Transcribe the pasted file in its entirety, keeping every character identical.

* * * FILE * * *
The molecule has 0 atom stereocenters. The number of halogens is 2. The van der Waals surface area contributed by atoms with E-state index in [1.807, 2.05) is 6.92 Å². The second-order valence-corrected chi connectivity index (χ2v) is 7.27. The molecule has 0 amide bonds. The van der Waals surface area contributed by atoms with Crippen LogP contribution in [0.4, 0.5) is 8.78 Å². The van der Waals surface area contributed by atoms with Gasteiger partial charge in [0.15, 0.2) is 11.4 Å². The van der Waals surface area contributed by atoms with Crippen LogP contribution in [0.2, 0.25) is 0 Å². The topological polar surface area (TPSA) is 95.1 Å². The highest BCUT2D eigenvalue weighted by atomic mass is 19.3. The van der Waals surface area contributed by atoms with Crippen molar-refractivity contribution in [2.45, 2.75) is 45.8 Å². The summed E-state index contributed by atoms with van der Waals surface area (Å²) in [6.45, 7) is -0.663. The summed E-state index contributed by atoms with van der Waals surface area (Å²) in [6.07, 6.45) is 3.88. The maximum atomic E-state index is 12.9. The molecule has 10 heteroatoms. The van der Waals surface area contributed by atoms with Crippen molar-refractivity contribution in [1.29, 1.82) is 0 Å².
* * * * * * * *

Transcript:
The molecule has 0 atom stereocenters. The number of halogens is 2. The van der Waals surface area contributed by atoms with E-state index in [1.807, 2.05) is 6.92 Å². The second-order valence-corrected chi connectivity index (χ2v) is 7.27. The molecule has 0 amide bonds. The van der Waals surface area contributed by atoms with Crippen LogP contribution in [0.4, 0.5) is 8.78 Å². The van der Waals surface area contributed by atoms with Gasteiger partial charge in [0.15, 0.2) is 11.4 Å². The van der Waals surface area contributed by atoms with Crippen LogP contribution in [0.2, 0.25) is 0 Å². The topological polar surface area (TPSA) is 95.1 Å². The highest BCUT2D eigenvalue weighted by atomic mass is 19.3. The van der Waals surface area contributed by atoms with Crippen molar-refractivity contribution in [2.45, 2.75) is 45.8 Å². The summed E-state index contributed by atoms with van der Waals surface area (Å²) in [6.45, 7) is -0.663. The summed E-state index contributed by atoms with van der Waals surface area (Å²) in [6.07, 6.45) is 3.88. The maximum atomic E-state index is 12.9. The molecule has 10 heteroatoms. The van der Waals surface area contributed by atoms with Crippen molar-refractivity contribution in [1.29, 1.82) is 0 Å².